5. Not all perfumers work with fine fragrances.

Fragrance is used in many different ways, some of which we encounter on a daily basis without realizing it. Some perfumers specialize in creating scents for “industrial application,” which could include anything from children’s toys to paint to fabric, Brosius says. In the case of toilet-bowl cleaners, cat litter, and asphalt, the goal is not necessarily to create a pleasant aroma; instead, the challenge is to mask an unpleasant one. However, many of the perfumers working on the industrial side have scientific backgrounds and tend to work for a chemical company rather than a perfume label, Wilson says.

6. Some of the materials perfumers work with are hazardous.

Some undiluted ingredients—such as cinnamon—can cause severe chemical burns if they get on one's skin. Brosius wears gloves and goggles while blending materials and says some ingredients in his studio come with a "do not open without authorization" label attached. He says, “We have a protocol here that if anything new comes in, it’s opened in specific parts of the building or even sometimes outside on the terrace so that we don’t have an accident where it’s like, ‘Oops I just spilled one single drop of aldehyde [an organic compound] and now the entire building is uninhabitable, although next week it will smell like ginger ale!”

7. They want you to know your aromatherapy lotion might not be made of rose, jasmine, or whatever the bottle claims it contains.

Labels can be deceptive. If you’re buying an “aromatherapy” lotion or shower gel that claims to have rose, sandalwood, or jasmine in it but costs $15, that’s a red flag. According to Wilson, these ingredients can cost many thousands of dollars per pound. Wilson says it’s far more likely that cheaper products contain just a drop or two of the natural oils advertised—for the sake of being able to list them on the label—plus a host of synthetic ingredients that mimic the smell.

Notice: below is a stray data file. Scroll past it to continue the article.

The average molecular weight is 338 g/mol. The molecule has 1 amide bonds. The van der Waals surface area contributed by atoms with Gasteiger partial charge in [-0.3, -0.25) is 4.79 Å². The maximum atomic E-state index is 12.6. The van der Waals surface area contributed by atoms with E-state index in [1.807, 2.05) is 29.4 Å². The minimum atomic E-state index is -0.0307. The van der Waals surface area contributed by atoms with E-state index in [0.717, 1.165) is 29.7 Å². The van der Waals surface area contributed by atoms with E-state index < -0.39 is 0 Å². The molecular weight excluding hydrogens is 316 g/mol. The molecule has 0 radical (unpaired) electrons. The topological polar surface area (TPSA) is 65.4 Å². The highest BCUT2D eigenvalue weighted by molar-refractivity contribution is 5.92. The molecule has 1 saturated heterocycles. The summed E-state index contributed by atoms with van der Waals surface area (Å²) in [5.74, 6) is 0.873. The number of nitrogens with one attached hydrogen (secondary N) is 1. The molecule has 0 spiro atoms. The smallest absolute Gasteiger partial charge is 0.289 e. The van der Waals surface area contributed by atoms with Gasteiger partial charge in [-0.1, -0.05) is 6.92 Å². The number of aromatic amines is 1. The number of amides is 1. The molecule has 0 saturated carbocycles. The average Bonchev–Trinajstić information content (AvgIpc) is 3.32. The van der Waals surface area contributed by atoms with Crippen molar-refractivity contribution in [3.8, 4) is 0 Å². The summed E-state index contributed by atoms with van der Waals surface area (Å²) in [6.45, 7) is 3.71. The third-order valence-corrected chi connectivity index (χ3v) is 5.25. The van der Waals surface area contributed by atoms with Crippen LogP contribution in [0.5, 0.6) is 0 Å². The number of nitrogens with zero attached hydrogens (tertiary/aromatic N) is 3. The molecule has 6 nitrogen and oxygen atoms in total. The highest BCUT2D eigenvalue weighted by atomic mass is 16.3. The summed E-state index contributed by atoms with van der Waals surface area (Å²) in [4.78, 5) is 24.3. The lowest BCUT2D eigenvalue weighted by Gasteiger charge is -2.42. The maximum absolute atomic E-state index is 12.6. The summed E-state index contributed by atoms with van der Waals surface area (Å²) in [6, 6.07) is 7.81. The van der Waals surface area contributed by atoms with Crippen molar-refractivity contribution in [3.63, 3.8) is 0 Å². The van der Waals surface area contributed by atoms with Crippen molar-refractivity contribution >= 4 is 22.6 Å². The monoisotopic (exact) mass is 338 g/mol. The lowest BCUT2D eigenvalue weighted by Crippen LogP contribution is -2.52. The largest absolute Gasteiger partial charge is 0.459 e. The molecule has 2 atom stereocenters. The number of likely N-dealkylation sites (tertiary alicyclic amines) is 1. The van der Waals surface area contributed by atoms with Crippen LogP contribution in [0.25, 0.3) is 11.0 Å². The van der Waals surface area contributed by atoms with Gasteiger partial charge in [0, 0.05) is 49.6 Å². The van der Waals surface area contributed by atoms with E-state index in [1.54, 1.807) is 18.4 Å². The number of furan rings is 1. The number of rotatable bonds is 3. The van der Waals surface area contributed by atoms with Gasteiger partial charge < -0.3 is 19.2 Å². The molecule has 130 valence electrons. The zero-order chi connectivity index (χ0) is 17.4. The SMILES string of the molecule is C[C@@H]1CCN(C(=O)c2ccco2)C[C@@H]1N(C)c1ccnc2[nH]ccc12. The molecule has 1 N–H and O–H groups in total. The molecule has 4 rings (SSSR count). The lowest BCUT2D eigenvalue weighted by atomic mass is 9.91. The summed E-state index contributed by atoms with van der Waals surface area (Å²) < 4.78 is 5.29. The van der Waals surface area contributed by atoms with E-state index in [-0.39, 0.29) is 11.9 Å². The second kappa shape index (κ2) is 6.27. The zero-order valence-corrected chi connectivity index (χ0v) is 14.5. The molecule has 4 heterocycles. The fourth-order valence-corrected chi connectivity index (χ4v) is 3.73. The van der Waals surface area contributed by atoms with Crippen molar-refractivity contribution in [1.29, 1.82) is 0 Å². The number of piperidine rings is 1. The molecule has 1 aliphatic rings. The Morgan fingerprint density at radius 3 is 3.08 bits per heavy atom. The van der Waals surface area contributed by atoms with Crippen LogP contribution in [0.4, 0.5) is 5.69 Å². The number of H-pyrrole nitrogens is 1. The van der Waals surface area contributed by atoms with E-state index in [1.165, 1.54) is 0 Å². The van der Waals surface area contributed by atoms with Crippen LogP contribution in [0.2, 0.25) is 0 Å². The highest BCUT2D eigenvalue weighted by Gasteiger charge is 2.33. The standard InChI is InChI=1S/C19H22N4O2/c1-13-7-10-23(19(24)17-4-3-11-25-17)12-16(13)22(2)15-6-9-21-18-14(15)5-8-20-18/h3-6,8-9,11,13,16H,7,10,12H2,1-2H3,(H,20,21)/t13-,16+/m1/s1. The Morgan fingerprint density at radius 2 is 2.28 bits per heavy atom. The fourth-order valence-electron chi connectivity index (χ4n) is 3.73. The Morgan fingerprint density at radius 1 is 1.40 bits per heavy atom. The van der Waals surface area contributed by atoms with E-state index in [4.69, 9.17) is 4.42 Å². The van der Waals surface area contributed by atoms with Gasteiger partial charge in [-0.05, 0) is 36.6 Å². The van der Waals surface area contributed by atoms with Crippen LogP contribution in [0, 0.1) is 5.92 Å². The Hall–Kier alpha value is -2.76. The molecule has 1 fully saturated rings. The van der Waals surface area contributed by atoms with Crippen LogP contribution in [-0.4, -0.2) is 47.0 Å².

8. They're not always working on fragrances they like.

Marketing is a huge part of the cost of the perfume, especially on the higher end; the perfume industry spent around $800 million on marketing in 2016, according to Bloomberg. “Ninety percent of the time, the cost of the juice in that bottle is fractional,” Brosius says.

Marketing demands are also one reason why perfumers don't always get to follow their nose—and their creativity. “Most perfumers who work at large houses are not so happy with their job all the time,” Brosius says. “For every fine fragrance they get to work on, they’re compelled to work on a ton of crap fragrances as well. Much of it is entirely dependent on the whim of the marketing company.”

Companies are also more risk-averse, Wilson says—and the perfumes themselves now aren’t always built to last. “It used to be that a ‘classic’ was considered to last for 20 years—so your Chanel 5 and things of that nature,” Wilson says. “Now, it’s very rare to have a perfume that stays around for even 10 years.”

9. The smell of puppies is impossible to replicate—but perfumers are trying.

A bottle of Soaked Earth accord from CB I Hate Perfume